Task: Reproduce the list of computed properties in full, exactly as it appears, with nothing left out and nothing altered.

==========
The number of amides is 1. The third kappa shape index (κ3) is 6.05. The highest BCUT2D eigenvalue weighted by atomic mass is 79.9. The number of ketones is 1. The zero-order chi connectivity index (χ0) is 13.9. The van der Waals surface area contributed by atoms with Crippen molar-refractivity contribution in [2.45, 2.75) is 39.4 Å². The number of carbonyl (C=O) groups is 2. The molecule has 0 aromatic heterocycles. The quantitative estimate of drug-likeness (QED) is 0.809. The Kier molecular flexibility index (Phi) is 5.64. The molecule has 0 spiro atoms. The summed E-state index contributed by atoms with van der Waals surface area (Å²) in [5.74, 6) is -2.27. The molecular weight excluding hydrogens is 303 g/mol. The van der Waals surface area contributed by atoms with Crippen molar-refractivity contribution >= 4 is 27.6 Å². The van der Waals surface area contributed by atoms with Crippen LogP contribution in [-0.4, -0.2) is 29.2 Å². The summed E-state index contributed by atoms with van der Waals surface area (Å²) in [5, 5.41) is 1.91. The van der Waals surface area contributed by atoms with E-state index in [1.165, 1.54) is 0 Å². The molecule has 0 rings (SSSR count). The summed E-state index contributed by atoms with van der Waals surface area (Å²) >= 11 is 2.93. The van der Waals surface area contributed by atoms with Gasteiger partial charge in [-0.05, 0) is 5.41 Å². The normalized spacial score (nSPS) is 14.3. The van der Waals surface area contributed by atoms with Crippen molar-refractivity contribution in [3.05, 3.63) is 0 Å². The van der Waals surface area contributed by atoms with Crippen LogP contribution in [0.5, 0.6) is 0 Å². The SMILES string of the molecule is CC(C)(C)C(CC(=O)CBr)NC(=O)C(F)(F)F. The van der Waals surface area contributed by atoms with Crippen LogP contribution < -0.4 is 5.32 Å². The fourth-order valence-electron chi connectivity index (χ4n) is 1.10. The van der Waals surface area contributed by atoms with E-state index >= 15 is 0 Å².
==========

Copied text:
The number of amides is 1. The third kappa shape index (κ3) is 6.05. The highest BCUT2D eigenvalue weighted by atomic mass is 79.9. The number of ketones is 1. The zero-order chi connectivity index (χ0) is 13.9. The van der Waals surface area contributed by atoms with Crippen molar-refractivity contribution in [2.45, 2.75) is 39.4 Å². The number of carbonyl (C=O) groups is 2. The molecule has 0 aromatic heterocycles. The quantitative estimate of drug-likeness (QED) is 0.809. The Kier molecular flexibility index (Phi) is 5.64. The molecule has 0 spiro atoms. The summed E-state index contributed by atoms with van der Waals surface area (Å²) in [5.74, 6) is -2.27. The molecular weight excluding hydrogens is 303 g/mol. The van der Waals surface area contributed by atoms with Crippen molar-refractivity contribution >= 4 is 27.6 Å². The van der Waals surface area contributed by atoms with Crippen LogP contribution in [-0.4, -0.2) is 29.2 Å². The summed E-state index contributed by atoms with van der Waals surface area (Å²) in [5, 5.41) is 1.91. The van der Waals surface area contributed by atoms with E-state index in [1.165, 1.54) is 0 Å². The molecule has 0 rings (SSSR count). The summed E-state index contributed by atoms with van der Waals surface area (Å²) >= 11 is 2.93. The van der Waals surface area contributed by atoms with Gasteiger partial charge in [-0.05, 0) is 5.41 Å². The normalized spacial score (nSPS) is 14.3. The van der Waals surface area contributed by atoms with Crippen molar-refractivity contribution in [3.05, 3.63) is 0 Å². The van der Waals surface area contributed by atoms with Crippen LogP contribution in [0.5, 0.6) is 0 Å². The SMILES string of the molecule is CC(C)(C)C(CC(=O)CBr)NC(=O)C(F)(F)F. The van der Waals surface area contributed by atoms with Crippen LogP contribution < -0.4 is 5.32 Å². The fourth-order valence-electron chi connectivity index (χ4n) is 1.10. The van der Waals surface area contributed by atoms with E-state index >= 15 is 0 Å².